• @ Ed Shepherd

    The range of jobs in William Wallace’s “national service” most likely is not wide enough. I would hope people would be able to choose which role they took and not be forced into one. Perhaps the roles should include other public services, working as a Police Community Support Officer, working for the council, working in transport (when it is nationalised) and maybe working for any charity (I think more suggestions are needed). When there was National Service, I expect military discipline forced people to comply but this would not be possible under William’s scheme.

  • Ed Shepherd 26th Jul '17 - 1:11am

    Compulsion to do kind of work always fails. Years of leading volunteers has taught me that let alone the lessons of history. And given ‘choice’ I can guarantee that the children of the privileged would get their ‘choice’ of a nice cushy number but the children of the less privileged will get lumbered with dirty boring dangerous jobs. Compulsory service is a dreadful idea. The correct name for it is slavery.

  • Michael BG – The best approach for Libdem is to ignore ID cards completely. Let the Tories do so if the nation needs it. The reason is that ID card perfectly suits their principles, which is not the case for LD. If The Tories introduce ID cards they’ll be OK, but if we do so, we will be hammered. Just focus on our strengths in economics, healthcare and education, as well as foreign policy, that’s all.

  • jayne Mansfield 26th Jul '17 - 8:29am

    @ Ed Shepherd,
    Isn’t there some way round the problems, Ed?

    IAs a working class girl, I was introduced to voluntary work in my early teens after visiting a childrens’ home to gain my girl guide child care badge. Admittedly, it was my decision to continue working at the home after obtaining the badge, but helping with those less fortunate than oneself is a wonderful way of opening one’s eyes to the fact that no matter how unfortunate one’s own situation, there are others worse off.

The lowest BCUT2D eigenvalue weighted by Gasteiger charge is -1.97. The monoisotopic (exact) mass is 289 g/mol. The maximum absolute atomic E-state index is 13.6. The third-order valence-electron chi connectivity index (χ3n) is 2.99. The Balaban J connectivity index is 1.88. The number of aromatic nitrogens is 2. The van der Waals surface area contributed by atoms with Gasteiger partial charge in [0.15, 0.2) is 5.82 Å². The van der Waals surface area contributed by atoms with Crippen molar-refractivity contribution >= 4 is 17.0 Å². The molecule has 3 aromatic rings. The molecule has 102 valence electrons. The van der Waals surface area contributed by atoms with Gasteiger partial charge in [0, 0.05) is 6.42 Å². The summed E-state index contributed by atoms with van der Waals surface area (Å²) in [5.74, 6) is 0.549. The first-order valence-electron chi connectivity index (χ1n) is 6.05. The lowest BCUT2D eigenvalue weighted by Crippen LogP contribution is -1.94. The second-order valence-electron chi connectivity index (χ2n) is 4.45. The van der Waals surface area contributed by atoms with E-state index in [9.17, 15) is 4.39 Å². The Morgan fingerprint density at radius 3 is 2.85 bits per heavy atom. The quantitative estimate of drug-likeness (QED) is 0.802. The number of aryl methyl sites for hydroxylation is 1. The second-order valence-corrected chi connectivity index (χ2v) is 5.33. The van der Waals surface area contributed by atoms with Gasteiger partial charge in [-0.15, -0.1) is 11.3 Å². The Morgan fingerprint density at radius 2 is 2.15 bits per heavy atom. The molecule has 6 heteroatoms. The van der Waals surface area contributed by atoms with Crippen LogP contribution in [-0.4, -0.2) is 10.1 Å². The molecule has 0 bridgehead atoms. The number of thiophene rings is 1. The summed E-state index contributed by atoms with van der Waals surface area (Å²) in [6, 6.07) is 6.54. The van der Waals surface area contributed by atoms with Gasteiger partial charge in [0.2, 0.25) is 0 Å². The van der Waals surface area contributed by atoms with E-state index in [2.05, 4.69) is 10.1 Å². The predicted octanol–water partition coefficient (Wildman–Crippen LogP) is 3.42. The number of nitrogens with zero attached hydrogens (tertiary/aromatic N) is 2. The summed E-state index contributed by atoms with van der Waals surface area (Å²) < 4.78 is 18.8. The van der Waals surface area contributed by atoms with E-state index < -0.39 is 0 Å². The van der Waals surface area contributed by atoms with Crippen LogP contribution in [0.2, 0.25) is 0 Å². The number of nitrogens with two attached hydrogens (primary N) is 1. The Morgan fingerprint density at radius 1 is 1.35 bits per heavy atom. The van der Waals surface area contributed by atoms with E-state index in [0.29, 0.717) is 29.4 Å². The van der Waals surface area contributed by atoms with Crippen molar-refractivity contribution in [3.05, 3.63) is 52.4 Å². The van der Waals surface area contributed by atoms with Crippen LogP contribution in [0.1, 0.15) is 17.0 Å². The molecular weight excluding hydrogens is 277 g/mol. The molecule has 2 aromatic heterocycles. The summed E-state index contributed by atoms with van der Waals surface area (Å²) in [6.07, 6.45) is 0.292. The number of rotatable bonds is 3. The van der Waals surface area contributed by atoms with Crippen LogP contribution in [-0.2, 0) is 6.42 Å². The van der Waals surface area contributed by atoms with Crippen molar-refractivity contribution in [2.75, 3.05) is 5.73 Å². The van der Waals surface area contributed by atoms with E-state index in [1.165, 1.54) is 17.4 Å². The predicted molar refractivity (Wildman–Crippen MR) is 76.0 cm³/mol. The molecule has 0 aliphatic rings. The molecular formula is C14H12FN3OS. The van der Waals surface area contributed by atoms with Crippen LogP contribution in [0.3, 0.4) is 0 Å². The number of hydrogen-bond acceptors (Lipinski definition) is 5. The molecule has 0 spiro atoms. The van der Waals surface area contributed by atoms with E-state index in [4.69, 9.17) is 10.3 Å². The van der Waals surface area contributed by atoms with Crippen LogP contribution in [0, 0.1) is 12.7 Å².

The atomisation of our society needs addressing in some way. If not this way, how?

  • Bill Fowler 26th Jul '17 - 9:03am

    Read the whole thing. Some form of civil national service for youngsters who can’t or won’t get a job would make more sense than forcing everyone to do it. I seem to recall that tax rates were slashed by Thatcher because they were eye-wateringly high and tax revenue actually increased as a result. Now, overall tax percentage is lowish because of the tax take from companies rather than individuals, rather than trying to increase tax on individuals use a turnover tax on companies to generate extra tax (a turnover tax stops clever and obscenely well paid accountants from avoiding tax). This would be a vote-winner rather than frighten people away by increasing personal tax and wholly justifiable because if the government had not saved the banks a lot of these companies would have been toast. Increase taxes on dividends, often used to avoid paying NI as well.

    Europe and the UK have done well economically because they have not been fighting each other so Nationalism is a kinda of frightening idea in its consequences. People are who they are because of what is inside them, helped along by the general ethos of the country they grow up in. For instance, Brit’s would expect fair play in their dealings whilst Asians would be more concerned with saving face but both individuals could have a similar sense of humour. So the whole ethos of article seems moot. And I have absolutely no idea how an intrusive more local council would help things – it is typical of the political classes that their solution is to have more politicians!

    BTW it is not global free trade that is creating the left-behind but technological innovation, the rise of the robots, that is taking out whole swathes of jobs. The UK is doing remarkably well at creating micro companies and this needs to be encouraged by fundamental tax changes that the Lib Dem’s could possibly spearhead (you would expect the Conservatives to do so but they are clueless) and not trying to increase taxes on personal income.